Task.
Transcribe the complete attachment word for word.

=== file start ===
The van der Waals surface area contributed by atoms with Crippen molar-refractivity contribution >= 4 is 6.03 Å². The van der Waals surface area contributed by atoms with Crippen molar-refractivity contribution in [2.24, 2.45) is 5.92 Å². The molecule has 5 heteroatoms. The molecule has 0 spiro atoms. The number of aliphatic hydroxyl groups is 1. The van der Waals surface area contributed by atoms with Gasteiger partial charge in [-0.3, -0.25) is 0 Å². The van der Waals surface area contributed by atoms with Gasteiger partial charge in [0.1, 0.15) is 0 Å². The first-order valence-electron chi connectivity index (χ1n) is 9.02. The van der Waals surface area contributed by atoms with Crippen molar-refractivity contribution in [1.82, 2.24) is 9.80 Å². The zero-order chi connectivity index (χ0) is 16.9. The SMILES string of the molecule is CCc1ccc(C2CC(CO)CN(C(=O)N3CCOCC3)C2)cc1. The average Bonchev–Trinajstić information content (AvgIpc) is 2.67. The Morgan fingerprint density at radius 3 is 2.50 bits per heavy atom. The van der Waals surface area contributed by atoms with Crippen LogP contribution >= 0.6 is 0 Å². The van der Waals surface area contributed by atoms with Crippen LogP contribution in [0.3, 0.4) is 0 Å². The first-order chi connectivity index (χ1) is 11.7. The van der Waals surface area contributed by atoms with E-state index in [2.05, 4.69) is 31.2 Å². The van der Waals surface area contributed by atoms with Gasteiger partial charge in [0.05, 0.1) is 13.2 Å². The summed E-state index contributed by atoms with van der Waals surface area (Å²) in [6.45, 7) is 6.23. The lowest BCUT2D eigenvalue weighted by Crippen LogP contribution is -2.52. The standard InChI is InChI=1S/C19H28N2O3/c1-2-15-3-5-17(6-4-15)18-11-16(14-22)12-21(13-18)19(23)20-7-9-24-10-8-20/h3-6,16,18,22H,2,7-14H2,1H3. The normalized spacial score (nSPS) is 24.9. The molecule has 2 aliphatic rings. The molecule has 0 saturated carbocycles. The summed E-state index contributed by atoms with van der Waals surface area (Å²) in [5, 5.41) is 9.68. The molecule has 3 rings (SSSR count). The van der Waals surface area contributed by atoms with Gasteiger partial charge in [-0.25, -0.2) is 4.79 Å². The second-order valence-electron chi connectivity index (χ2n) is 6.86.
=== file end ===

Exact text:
The van der Waals surface area contributed by atoms with Crippen molar-refractivity contribution >= 4 is 6.03 Å². The van der Waals surface area contributed by atoms with Crippen molar-refractivity contribution in [2.24, 2.45) is 5.92 Å². The molecule has 5 heteroatoms. The molecule has 0 spiro atoms. The number of aliphatic hydroxyl groups is 1. The van der Waals surface area contributed by atoms with Gasteiger partial charge in [-0.3, -0.25) is 0 Å². The van der Waals surface area contributed by atoms with Gasteiger partial charge in [0.1, 0.15) is 0 Å². The first-order valence-electron chi connectivity index (χ1n) is 9.02. The van der Waals surface area contributed by atoms with Crippen molar-refractivity contribution in [1.82, 2.24) is 9.80 Å². The zero-order chi connectivity index (χ0) is 16.9. The SMILES string of the molecule is CCc1ccc(C2CC(CO)CN(C(=O)N3CCOCC3)C2)cc1. The average Bonchev–Trinajstić information content (AvgIpc) is 2.67. The Morgan fingerprint density at radius 3 is 2.50 bits per heavy atom. The van der Waals surface area contributed by atoms with Crippen LogP contribution >= 0.6 is 0 Å². The van der Waals surface area contributed by atoms with Crippen LogP contribution in [0.3, 0.4) is 0 Å². The first-order chi connectivity index (χ1) is 11.7. The van der Waals surface area contributed by atoms with E-state index in [2.05, 4.69) is 31.2 Å². The van der Waals surface area contributed by atoms with Gasteiger partial charge in [0.05, 0.1) is 13.2 Å². The summed E-state index contributed by atoms with van der Waals surface area (Å²) in [6.45, 7) is 6.23. The lowest BCUT2D eigenvalue weighted by Crippen LogP contribution is -2.52. The standard InChI is InChI=1S/C19H28N2O3/c1-2-15-3-5-17(6-4-15)18-11-16(14-22)12-21(13-18)19(23)20-7-9-24-10-8-20/h3-6,16,18,22H,2,7-14H2,1H3. The normalized spacial score (nSPS) is 24.9. The molecule has 2 aliphatic rings. The molecule has 0 saturated carbocycles. The summed E-state index contributed by atoms with van der Waals surface area (Å²) in [5, 5.41) is 9.68. The molecule has 3 rings (SSSR count). The van der Waals surface area contributed by atoms with Gasteiger partial charge in [-0.25, -0.2) is 4.79 Å². The second-order valence-electron chi connectivity index (χ2n) is 6.86.